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Philosophy of Education
Lisa Maley
Molloy College


Philosophy of Education

First and foremost, I believe all students deserve an appropriate education that creatively
fosters ingenuity, amity, and integrity. My classroom will be a safe space where ideas flow freely
and without judgment. All students will be treated with dignity and respect and there will be a
zero-tolerance for bullying. I will always be cognizant of cultural pluralism and will seek to
celebrate diversity and equality. I will differentiate instruction to build on the unique learning
styles of my students by using Howard Gardners Multiple Intelligences Theory. I will maintain a
high level of expectation of my students to promote growth.
My teaching philosophy is most closely aligned with John Deweys child-centered theory
of Progressivism. Children should be taught holistically while taking into consideration the
myriad interests, values, and beliefs of each student. Students are explorers who can steer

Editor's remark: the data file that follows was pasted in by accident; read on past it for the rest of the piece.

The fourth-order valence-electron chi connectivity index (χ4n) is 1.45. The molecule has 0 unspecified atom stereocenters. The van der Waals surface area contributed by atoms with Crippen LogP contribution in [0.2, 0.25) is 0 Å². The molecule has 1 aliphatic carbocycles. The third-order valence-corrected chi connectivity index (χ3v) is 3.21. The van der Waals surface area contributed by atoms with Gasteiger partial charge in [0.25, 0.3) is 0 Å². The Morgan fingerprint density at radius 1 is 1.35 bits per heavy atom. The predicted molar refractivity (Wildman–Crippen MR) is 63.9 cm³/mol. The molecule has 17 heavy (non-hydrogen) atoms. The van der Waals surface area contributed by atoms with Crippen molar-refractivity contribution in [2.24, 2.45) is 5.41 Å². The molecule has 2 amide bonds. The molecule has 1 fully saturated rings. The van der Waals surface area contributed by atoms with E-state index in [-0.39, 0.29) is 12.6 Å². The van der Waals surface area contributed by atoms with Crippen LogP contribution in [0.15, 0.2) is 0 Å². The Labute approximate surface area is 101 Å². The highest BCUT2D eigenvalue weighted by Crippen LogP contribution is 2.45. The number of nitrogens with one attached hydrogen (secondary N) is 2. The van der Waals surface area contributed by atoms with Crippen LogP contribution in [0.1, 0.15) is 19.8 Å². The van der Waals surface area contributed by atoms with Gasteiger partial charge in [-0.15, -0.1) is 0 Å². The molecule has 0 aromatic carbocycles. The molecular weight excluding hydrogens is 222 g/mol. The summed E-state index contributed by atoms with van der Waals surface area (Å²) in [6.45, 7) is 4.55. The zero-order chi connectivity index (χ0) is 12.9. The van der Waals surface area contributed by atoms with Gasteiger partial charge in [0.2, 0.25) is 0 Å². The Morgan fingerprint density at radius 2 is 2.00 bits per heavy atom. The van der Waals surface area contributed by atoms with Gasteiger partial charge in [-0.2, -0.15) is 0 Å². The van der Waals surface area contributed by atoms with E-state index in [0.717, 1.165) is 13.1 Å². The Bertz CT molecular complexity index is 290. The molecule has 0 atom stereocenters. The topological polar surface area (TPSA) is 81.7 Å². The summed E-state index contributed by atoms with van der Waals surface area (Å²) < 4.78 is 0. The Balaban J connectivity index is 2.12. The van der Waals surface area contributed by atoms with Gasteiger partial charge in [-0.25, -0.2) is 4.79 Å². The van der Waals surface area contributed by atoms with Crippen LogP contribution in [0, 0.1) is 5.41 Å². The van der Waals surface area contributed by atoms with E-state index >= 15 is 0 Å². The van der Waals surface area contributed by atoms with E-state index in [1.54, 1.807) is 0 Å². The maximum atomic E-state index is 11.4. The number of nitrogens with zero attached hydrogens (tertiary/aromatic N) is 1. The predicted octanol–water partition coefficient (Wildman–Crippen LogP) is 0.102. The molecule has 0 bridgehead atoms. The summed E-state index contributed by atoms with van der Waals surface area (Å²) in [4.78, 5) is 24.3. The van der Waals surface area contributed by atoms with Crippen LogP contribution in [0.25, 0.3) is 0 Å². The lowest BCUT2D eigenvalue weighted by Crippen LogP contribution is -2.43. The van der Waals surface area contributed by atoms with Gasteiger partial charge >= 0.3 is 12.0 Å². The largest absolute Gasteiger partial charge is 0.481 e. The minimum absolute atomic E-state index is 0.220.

themselves toward meaningful learning, and the teacher should intervene when the students get
off track. I believe that books are important tools, but a book is only as strong as the teacher
behind it. My lessons will not simply be monologues; they will be conversations that each
student influences. Education should be active, not passive, in order to instill confidence and
Students must be motivated to learn, but fear or embarrassment will never be tactics
employed in my classroom. All students are to be treated equitably and I will do my best to have
an open dialogue with my students. I will be empathetic toward my students while fostering their
empathy towards each other and the world. I hope to get the class involved in student-chosen
charitable endeavors that inspire and get the children excited about affecting change in the world.
Ultimately, teaching is a lesson in reciprocity where students should demand as much
from the teacher as the teacher demands from the students. Mutual respect leads to an alliance


between teachers and students. Students should never feel as though a teachers place is above
them. All students deserve to be taught by intelligent, engaging teachers who make learning
accessible and fun. I want my students to be able to educate themselves long after they leave my
classroom. Aristotle once said: All who have meditated on the art of governing mankind have
been convinced that the fate of empires depends on the education of youth. My goal is to
produce a new generation of independent thinkers who are prepared to be global citizens and
leaders in the 21st Century.